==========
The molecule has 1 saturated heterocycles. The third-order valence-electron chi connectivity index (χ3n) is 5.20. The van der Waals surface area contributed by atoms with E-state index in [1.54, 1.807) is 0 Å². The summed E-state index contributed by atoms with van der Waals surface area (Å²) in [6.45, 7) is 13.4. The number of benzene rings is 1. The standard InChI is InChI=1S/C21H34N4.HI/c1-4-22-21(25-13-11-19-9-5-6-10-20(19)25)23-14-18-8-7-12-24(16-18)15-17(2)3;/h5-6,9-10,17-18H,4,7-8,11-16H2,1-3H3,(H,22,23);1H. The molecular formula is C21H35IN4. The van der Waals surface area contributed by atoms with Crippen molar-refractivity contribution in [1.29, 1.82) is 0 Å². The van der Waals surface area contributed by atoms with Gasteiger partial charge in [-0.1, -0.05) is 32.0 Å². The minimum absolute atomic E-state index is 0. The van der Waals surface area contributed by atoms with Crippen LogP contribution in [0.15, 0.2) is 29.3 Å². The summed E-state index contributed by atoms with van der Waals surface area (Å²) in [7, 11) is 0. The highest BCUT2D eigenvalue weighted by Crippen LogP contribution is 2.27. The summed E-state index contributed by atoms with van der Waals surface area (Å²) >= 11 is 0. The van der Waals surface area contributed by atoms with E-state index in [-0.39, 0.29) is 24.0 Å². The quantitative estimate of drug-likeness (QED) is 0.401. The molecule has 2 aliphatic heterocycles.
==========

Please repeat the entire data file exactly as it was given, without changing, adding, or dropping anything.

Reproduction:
The molecule has 1 saturated heterocycles. The third-order valence-electron chi connectivity index (χ3n) is 5.20. The van der Waals surface area contributed by atoms with E-state index in [1.54, 1.807) is 0 Å². The summed E-state index contributed by atoms with van der Waals surface area (Å²) in [6.45, 7) is 13.4. The number of benzene rings is 1. The standard InChI is InChI=1S/C21H34N4.HI/c1-4-22-21(25-13-11-19-9-5-6-10-20(19)25)23-14-18-8-7-12-24(16-18)15-17(2)3;/h5-6,9-10,17-18H,4,7-8,11-16H2,1-3H3,(H,22,23);1H. The molecular formula is C21H35IN4. The van der Waals surface area contributed by atoms with Crippen molar-refractivity contribution in [1.29, 1.82) is 0 Å². The van der Waals surface area contributed by atoms with Gasteiger partial charge in [-0.1, -0.05) is 32.0 Å². The minimum absolute atomic E-state index is 0. The van der Waals surface area contributed by atoms with Crippen LogP contribution in [0.15, 0.2) is 29.3 Å². The summed E-state index contributed by atoms with van der Waals surface area (Å²) in [7, 11) is 0. The highest BCUT2D eigenvalue weighted by Crippen LogP contribution is 2.27. The summed E-state index contributed by atoms with van der Waals surface area (Å²) >= 11 is 0. The van der Waals surface area contributed by atoms with E-state index in [-0.39, 0.29) is 24.0 Å². The quantitative estimate of drug-likeness (QED) is 0.401. The molecule has 2 aliphatic heterocycles.